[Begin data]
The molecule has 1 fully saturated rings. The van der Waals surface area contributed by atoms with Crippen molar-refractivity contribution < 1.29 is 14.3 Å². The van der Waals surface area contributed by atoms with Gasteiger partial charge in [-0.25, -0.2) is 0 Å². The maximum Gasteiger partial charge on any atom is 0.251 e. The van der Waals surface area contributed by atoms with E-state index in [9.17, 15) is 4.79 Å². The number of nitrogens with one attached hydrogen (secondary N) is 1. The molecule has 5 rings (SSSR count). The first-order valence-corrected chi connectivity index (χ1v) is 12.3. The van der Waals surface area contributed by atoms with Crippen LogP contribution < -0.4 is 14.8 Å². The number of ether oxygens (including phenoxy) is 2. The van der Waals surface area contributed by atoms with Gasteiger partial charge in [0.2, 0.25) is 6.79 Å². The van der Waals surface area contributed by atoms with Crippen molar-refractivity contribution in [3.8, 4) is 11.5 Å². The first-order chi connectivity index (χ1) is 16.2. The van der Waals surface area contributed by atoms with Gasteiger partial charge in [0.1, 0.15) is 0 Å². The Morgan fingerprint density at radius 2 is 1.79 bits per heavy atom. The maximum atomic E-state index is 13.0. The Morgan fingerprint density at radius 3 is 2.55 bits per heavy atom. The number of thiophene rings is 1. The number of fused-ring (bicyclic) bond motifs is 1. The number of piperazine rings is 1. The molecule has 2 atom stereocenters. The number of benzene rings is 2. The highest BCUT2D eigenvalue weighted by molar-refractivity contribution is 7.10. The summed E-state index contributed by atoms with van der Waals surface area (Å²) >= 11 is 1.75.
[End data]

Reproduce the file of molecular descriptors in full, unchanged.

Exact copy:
The molecule has 1 fully saturated rings. The van der Waals surface area contributed by atoms with Crippen molar-refractivity contribution < 1.29 is 14.3 Å². The van der Waals surface area contributed by atoms with Gasteiger partial charge in [-0.25, -0.2) is 0 Å². The maximum Gasteiger partial charge on any atom is 0.251 e. The van der Waals surface area contributed by atoms with E-state index in [9.17, 15) is 4.79 Å². The number of nitrogens with one attached hydrogen (secondary N) is 1. The molecule has 5 rings (SSSR count). The first-order valence-corrected chi connectivity index (χ1v) is 12.3. The van der Waals surface area contributed by atoms with Crippen LogP contribution < -0.4 is 14.8 Å². The number of ether oxygens (including phenoxy) is 2. The van der Waals surface area contributed by atoms with Gasteiger partial charge in [0.2, 0.25) is 6.79 Å². The van der Waals surface area contributed by atoms with Crippen molar-refractivity contribution in [3.8, 4) is 11.5 Å². The first-order chi connectivity index (χ1) is 16.2. The van der Waals surface area contributed by atoms with Gasteiger partial charge in [0.1, 0.15) is 0 Å². The Morgan fingerprint density at radius 2 is 1.79 bits per heavy atom. The maximum atomic E-state index is 13.0. The Morgan fingerprint density at radius 3 is 2.55 bits per heavy atom. The number of thiophene rings is 1. The number of fused-ring (bicyclic) bond motifs is 1. The number of piperazine rings is 1. The molecule has 2 atom stereocenters. The number of benzene rings is 2. The highest BCUT2D eigenvalue weighted by molar-refractivity contribution is 7.10. The summed E-state index contributed by atoms with van der Waals surface area (Å²) >= 11 is 1.75.